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Published April 25, 2014, 10:28 AM

First lady causes stir over high fructose corn syrup

The White House Easter Egg Roll used to be one of the simplest, crowd-pleasing occasions at the White House, but this year’s event was marked by First Lady Michelle Obama’s decision to wade into the controversy over high fructose corn syrup.

By: Jerry Hagstrom, Agweek

WASHINGTON — The White House Easter Egg Roll used to be one of the simplest, crowd-pleasing occasions at the White House, but this year’s event was marked by First Lady Michelle Obama’s decision to wade into the controversy over high fructose corn syrup.

As part of her Let’s Move campaign against childhood obesity the first lady participated in a 14 minute cooking demonstration of healthy recipes with Marc Murphy, a judge on Food Network’s hit show “Chopped.”

When the first lady arrived at a raised platform labeled the Kids’ Kitchen, she joined Murphy and the cast of the Disney tween comedy “Jessie,” which chronicles the life of an affluent New York City family.

As “Jessie” actors Karan Brar, 15, and Skai Jackson, 12, stepped to the stage to help Murphy make a fruit salad of blueberries, mango, raspberries and blackberries, the chef noted that Jackson had said she likes honey mixed with the fruit.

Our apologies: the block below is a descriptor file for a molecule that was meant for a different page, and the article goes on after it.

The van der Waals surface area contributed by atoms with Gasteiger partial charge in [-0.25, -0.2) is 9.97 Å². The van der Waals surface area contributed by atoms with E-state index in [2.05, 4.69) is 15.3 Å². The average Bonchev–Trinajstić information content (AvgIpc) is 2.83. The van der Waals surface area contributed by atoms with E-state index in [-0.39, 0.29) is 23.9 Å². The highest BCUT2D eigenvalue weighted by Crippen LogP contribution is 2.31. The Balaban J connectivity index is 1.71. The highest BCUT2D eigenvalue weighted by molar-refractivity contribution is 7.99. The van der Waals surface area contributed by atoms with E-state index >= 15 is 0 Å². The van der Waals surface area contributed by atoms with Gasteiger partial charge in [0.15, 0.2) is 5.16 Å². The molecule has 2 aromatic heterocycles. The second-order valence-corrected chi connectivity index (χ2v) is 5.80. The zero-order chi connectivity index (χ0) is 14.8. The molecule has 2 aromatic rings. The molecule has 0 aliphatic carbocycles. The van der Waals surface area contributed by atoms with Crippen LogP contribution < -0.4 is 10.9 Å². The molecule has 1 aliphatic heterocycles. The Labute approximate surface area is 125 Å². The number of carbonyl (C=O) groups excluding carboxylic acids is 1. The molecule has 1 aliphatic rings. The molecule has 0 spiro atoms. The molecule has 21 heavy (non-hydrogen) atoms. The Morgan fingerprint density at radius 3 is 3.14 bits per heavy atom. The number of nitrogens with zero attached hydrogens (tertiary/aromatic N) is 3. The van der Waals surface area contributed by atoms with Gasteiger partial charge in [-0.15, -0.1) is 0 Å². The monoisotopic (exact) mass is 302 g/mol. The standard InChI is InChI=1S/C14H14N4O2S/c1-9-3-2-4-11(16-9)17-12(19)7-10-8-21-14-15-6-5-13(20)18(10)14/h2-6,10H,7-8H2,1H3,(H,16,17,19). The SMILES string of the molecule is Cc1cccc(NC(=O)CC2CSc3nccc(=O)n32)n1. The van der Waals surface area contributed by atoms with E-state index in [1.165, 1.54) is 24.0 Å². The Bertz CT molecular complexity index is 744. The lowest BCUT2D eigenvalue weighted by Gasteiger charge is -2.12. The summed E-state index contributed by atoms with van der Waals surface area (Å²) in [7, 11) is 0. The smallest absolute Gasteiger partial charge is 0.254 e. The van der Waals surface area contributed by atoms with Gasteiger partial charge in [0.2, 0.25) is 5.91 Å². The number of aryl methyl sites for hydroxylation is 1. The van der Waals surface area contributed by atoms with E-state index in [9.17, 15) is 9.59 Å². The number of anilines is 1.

“You told me the best part is the honey,” Murphy said. “Let’s drizzle a little honey in there … Honey is a great way to sweeten things, it is sort of a natural sweetener.”

“Why is honey better than sugar?” the first lady asked.

“Our bodies can deal with honey,” Murphy said. “The high-fructose corn syrup is a little harder to … I don’t think our bodies know what do with that yet.”

“Did you hear that?” the first lady replied. “Our bodies don’t know what to do with high-fructose corn syrup. So we don’t need it.”

The next day, the Corn Refiners Association, which represents the makers of high-fructose corn syrup, said today that the first lady was misinformed.

“We applaud First Lady Michelle Obama’s commendable work to educate the public about nutrition and healthy diets,” said John Bode, president and CEO of the Corn Refiners Association. “It is most unfortunate that she was misinformed about how the body processes caloric sweeteners, including high-fructose corn syrup.

“Years of scientific research have shown that the body metabolizes high fructose corn syrup similarly to table sugar and honey,” said Bode. “Moderation and the right caloric balance are key to a healthy lifestyle.”

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